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    GM Expands Ignition Switch Recall Amid A Climbing Death Toll


    • GM expands their already big recall concerning faulty ignition switches


    Two weeks ago, General Motors announced a massive recall that involves 778,562 Chevrolet Cobalts built between 2005 to 2007 and Pontiac G5s built in 2007 because of a faulty ignition switch that slip out of the run position if jostled or if any weight was applied to the key in the cylinder. Now this problem has caused 22 accidents and claimed the lives of six people since the air bags didn't deploy since the key was turned away from the run position. Now a GM spokesman pointed out at the time that the lack of air bags weren't the only factor in these fatalities; high speed, alcohol, not wearing a seat belt, and going off the road played a role in the six different fatalities.

    At that time, GM told owners to remove non-essential items from their key rings and get to their nearest dealer for a free replacement of the switch.

    Well today, GM has expanded the recall to an additional 588,000 vehicles bringing the total amount to over 1.6 million vehicles. The vehicles announced in this additional recall are,

    • 2003-07 Saturn Ion
    • 2006-07 Chevrolet HHR
    • 2006-07 Pontiac Solstice and Saturn Sky

    Along with the addition of the vehicles to the recall, the number of crashes and fatalities has increased to 31 and 13 respectively.

    In a statement, General Motors says they have begun the process of letting owners owners of the affected vehicles know. But it will go further by reaching out to social media and its customer care centers.

    But this may be only the beginning of problems for GM. Last week USA Today got their hands on documents in a court case concerning the death of pediatric nurse Brooke Melton. In 2010, she got into a accident with her 2005 Cobalt, killing her. A dump of the vehicle's black box showed that before the crash, the key was not in the run position, thus turning off the vehicle and causing the vehicle to lose control. During the trial, a GM engineer said the problem appeared when testing the Cobalt before went on sale.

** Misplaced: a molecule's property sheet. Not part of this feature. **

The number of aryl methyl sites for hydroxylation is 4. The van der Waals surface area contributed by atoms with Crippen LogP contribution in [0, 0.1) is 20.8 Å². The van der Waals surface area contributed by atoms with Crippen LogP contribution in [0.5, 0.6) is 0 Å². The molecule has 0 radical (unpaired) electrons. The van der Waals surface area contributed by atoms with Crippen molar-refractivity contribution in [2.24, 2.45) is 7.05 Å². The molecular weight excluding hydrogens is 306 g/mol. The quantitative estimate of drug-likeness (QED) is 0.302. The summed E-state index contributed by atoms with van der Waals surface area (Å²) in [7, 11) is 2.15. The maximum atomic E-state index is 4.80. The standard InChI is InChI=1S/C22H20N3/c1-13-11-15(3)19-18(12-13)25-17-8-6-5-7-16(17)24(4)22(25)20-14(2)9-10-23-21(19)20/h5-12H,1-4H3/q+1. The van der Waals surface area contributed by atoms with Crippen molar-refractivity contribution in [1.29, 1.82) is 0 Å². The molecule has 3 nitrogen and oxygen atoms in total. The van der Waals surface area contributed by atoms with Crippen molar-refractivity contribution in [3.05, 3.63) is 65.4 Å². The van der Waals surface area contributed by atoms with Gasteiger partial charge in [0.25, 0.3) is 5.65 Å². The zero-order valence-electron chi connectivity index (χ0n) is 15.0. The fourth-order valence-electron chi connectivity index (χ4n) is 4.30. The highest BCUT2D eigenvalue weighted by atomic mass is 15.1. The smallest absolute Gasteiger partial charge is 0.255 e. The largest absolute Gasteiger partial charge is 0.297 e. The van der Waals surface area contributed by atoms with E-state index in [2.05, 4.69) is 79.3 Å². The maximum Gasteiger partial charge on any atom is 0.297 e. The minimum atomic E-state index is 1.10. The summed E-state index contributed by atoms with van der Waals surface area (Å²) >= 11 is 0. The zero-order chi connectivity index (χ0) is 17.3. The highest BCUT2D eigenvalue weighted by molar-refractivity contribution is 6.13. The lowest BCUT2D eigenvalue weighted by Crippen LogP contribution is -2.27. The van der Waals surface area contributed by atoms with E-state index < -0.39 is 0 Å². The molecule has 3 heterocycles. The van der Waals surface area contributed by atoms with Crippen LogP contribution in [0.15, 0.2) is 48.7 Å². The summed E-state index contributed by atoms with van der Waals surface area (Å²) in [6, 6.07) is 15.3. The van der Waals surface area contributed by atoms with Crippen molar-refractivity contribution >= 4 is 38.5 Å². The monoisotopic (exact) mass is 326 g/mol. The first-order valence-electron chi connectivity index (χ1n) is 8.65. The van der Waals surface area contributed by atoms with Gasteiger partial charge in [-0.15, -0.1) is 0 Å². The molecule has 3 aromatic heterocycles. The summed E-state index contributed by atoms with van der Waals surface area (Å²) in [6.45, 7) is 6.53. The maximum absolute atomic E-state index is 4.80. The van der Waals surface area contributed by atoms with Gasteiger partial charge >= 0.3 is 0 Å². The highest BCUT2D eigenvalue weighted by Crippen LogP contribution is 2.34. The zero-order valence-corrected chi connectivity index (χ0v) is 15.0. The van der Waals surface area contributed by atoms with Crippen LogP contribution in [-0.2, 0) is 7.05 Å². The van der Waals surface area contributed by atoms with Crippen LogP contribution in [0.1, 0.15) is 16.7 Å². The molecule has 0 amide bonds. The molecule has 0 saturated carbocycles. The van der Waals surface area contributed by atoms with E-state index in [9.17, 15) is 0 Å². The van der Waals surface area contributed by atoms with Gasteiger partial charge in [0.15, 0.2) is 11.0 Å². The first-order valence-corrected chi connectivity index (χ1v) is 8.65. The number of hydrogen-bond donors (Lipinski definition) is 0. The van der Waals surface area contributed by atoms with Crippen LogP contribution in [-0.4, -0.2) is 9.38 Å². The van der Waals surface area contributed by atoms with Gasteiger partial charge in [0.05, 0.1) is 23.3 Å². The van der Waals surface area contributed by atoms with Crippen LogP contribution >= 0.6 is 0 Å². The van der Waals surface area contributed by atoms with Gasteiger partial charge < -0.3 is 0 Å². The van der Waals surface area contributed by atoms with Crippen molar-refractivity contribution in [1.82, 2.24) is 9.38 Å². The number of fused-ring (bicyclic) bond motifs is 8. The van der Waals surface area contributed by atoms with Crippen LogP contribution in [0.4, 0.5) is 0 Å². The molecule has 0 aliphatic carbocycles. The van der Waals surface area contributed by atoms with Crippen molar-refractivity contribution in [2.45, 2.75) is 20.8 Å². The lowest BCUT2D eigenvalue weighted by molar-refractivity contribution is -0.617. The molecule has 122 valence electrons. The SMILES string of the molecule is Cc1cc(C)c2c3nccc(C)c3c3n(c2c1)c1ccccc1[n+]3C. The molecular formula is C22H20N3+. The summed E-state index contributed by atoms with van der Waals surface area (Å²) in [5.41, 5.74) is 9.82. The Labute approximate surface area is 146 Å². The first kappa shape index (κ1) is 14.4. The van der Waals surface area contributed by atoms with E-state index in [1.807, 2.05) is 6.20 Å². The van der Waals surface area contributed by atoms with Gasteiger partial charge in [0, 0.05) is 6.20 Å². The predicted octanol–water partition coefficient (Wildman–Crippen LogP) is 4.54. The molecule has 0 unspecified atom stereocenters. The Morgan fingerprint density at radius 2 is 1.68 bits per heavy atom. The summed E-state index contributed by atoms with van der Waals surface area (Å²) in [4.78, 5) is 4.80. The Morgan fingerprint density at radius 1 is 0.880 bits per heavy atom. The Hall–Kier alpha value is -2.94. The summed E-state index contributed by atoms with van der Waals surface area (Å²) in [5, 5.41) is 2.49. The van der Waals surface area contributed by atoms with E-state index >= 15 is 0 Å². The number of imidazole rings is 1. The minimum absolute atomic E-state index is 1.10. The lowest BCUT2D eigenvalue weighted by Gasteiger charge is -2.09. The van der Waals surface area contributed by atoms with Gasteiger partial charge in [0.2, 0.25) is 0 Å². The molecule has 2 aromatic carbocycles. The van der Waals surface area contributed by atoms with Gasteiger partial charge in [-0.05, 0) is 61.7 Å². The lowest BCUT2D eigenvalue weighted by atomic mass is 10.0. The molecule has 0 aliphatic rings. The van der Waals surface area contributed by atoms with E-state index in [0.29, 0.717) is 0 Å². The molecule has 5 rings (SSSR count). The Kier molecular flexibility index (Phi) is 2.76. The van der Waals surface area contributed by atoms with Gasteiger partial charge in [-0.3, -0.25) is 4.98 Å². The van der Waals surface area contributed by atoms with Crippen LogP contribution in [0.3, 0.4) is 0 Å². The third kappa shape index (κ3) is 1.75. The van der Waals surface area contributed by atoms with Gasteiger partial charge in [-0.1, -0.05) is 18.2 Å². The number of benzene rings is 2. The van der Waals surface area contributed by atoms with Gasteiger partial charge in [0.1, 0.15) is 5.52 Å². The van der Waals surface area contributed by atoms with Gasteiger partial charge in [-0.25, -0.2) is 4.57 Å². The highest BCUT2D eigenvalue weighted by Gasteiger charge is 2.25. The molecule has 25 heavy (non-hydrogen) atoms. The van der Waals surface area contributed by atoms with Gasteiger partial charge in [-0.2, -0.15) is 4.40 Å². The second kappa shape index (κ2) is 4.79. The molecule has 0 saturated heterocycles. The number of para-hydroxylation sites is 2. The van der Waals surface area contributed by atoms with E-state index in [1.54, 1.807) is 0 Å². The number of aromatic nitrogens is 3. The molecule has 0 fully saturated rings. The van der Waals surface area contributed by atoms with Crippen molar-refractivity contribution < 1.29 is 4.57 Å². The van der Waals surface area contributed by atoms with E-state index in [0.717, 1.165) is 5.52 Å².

This was confirmed by documents filed by GM to safety regulators yesterday. Engineers were able to replicate the problem and an inquiry was opened. However, no action was taken after lead time, cost and effectiveness of potential solutions were taken into account.

    The paperwork goes on to say that in 2005, GM started getting reports that Cobalts were losing power when a driver inadvertently hit the key or the steering column. The company issued a service bulletin telling dealers that the likely cause came down to a heavy or large key ring. Dealers were told to notify customers to remove non-essential items from the key ring. During the 2007 model year, GM transitioned to a new ignition switch.

    But it was a few years ago that GM started getting reports of accidents in Cobalts where the airbag didn't deploy. It was discovered that the key was turning into the accessory position.

    With this, GM has opened itself up to the potential of lawsuits.

    "The chronology shows that the process employed to examine this phenomenon was not as robust as it should have been. Today's GM is committed to doing business differently and better. We will take an unflinching look at what happened and apply lessons learned here to improve going forward," said GM North America President Alan Batey.

    Source: Automotive News (Subscription Required), USA Today, (2), General Motors